Can you believe we get excited about this?


The climate is so tropical here in South Louisiana, that a weather forecaster on the 10 p.m. news can send us all into a tailspin, making us wish we had watched the 5 p.m. news so we’d have time to install those pipe sleeves we wish we’d bought in the fall when we saw them on the endcap at Lowe’s.


Since it rarely freezes here, we panic. We grab old sheets and cover our potted plants on our porches. Some of us even wrap old blankets around hibiscus and other tropicals that aren’t freeze tolerant.


For those of us whose houses are up off the ground, where the cold North wind can blow and help Mother Nature freeze our water pipes, we frantically make sure every faucet in the house (in my house that would be 5) is dripping both hot and cold water throughout the night and until the temp rises above freezing. A hard freeze for several hours could crack the PVC piping many of us use nowadays.


It so rarely freezes here that the animals are even in awe of the ice and have to see it with their own eyes and feel it with their own paws and, in this case, butts. Sweat Pea never goes outdoors, but I made an exception so she could experience this freak of nature.


We are totally unprepared for ice and snow in the wetlands. By the time it gets cold enough for us to experience a freeze, the northern part of the nation is fed up with the ice and snow while we stand in awe and wonder and almost downright worship.


A rare gift from nature, the ice makes everything take on an element of the surreal, as though we’ve entered a wintry warp where time literally stands still and silence reigns supreme. Standing statue-quiet, it’s as though you can hear the ice beginning to melt; and if you dare to speak in this sanctuary of the crystal, everything might crack right before your eyes.


The freeze brings a beauty unmatched by anything else in the depths of winter, so we revere the ice for the couple hours it is ours, while Northerners curse their crusted windshields and snow-blowing machines.

We were forecast a hard freeze for this morning. My faucets are dripping, in hopes of waking to icicles. Instead, I resurrected these photos from our Christmas Day Freeze of 2004. I hope you don’t mind.

It is below 32 degrees here, and wherever you are today, I hope you find warmth.


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  1. Ha! It is all the way up to -5 here this morning, headed for a whopping 10 degrees. 🙂 Seriously, I can’t imagine living with no winter, but then southerners can’t imagine it being -5, so that makes us even. Gorgeous pics!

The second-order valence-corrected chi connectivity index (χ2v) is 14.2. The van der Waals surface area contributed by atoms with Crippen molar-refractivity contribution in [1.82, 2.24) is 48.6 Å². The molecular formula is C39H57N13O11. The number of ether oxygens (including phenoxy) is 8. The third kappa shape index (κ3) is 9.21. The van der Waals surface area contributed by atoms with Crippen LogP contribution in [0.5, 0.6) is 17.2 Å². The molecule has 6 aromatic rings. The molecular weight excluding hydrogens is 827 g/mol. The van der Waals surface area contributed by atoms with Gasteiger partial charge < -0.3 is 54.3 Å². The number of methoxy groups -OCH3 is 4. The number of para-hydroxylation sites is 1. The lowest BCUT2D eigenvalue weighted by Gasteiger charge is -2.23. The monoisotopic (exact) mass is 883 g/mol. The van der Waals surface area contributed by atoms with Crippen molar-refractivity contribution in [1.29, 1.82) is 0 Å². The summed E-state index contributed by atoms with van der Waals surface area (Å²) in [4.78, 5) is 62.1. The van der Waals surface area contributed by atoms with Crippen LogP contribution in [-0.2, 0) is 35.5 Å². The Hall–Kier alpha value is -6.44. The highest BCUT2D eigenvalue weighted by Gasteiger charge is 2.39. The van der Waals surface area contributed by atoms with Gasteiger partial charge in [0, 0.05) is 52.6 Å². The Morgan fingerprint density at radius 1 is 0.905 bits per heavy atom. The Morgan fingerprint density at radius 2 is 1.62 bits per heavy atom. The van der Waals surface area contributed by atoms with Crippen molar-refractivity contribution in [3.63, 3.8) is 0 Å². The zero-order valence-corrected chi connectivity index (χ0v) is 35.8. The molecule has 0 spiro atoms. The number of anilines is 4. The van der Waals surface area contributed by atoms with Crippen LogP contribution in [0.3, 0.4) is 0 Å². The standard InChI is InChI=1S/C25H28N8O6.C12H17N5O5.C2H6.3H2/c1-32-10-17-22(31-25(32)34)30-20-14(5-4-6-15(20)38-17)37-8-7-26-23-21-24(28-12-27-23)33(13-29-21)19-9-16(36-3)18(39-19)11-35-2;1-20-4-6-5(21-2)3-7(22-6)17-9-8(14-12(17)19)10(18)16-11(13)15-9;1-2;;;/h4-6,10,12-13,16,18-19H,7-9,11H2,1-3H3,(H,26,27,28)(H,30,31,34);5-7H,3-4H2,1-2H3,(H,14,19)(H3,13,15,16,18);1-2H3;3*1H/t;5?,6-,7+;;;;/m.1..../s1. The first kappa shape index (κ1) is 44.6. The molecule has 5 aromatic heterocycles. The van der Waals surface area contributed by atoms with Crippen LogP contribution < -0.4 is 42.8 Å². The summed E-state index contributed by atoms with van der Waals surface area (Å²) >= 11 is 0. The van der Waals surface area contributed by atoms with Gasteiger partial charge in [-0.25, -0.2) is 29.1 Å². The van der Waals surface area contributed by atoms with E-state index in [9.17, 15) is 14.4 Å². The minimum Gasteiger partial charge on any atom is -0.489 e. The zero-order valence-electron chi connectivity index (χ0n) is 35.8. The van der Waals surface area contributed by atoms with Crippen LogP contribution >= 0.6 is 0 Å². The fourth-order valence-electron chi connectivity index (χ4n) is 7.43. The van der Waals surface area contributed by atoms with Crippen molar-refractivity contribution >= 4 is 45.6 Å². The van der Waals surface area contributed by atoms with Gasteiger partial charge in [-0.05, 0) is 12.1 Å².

Fair enough!

  2. LOL – I guess I didn’t wake up early enough to see the ice. “Ya gotta wake up pretty early in the morning….” HEHEHEHEHEE Cool pics, though! Pardon the pun.

    Hey – that’s why I took the pics!!!

  3. I still get excited seeing snow (ha) sleet (more like it) and ice down here in the south…makes it actually LOOK like winter…even though I have lived in Alaska, it still gets me…thanks for the pics and narrative.
    Welcome to the family Jazz…Im positive your gonna love your new home…and BTW, sooo sorry to hear about chaoui….we all knew it was coming..but its a kick in the guts anyway…thanks so very much for sharing her/him with us…Me and my little guy loved watching and reading about your coon. Am looking forward to pics of Jazz and your beautiful South Louisiana Paradise…. : )
    Debbi in TX

    Thanks for following the Adventures of Chaoui to the end. Yes, I still miss “her”! I’m hoping Jazz and Baby will offer photo ops soon! Oh, and you reminded me that I promised a contest at the end of the Adventures. So, I’ll do that now.

  4. That is stunning! I love how the frost and ice look on the plants. Great photos! I really like your writing style too.

    Thanks, Jessie! Come back any time!

  5. You are such a talented photographer. Love the pictures. And thanks for mentioning Suzanne (and her making a post here). I went to her site and really enjoyed her writing and pics. Just wish I could see more of her 100 year old house she lives in.

    I’m glad you enjoyed the pics, K!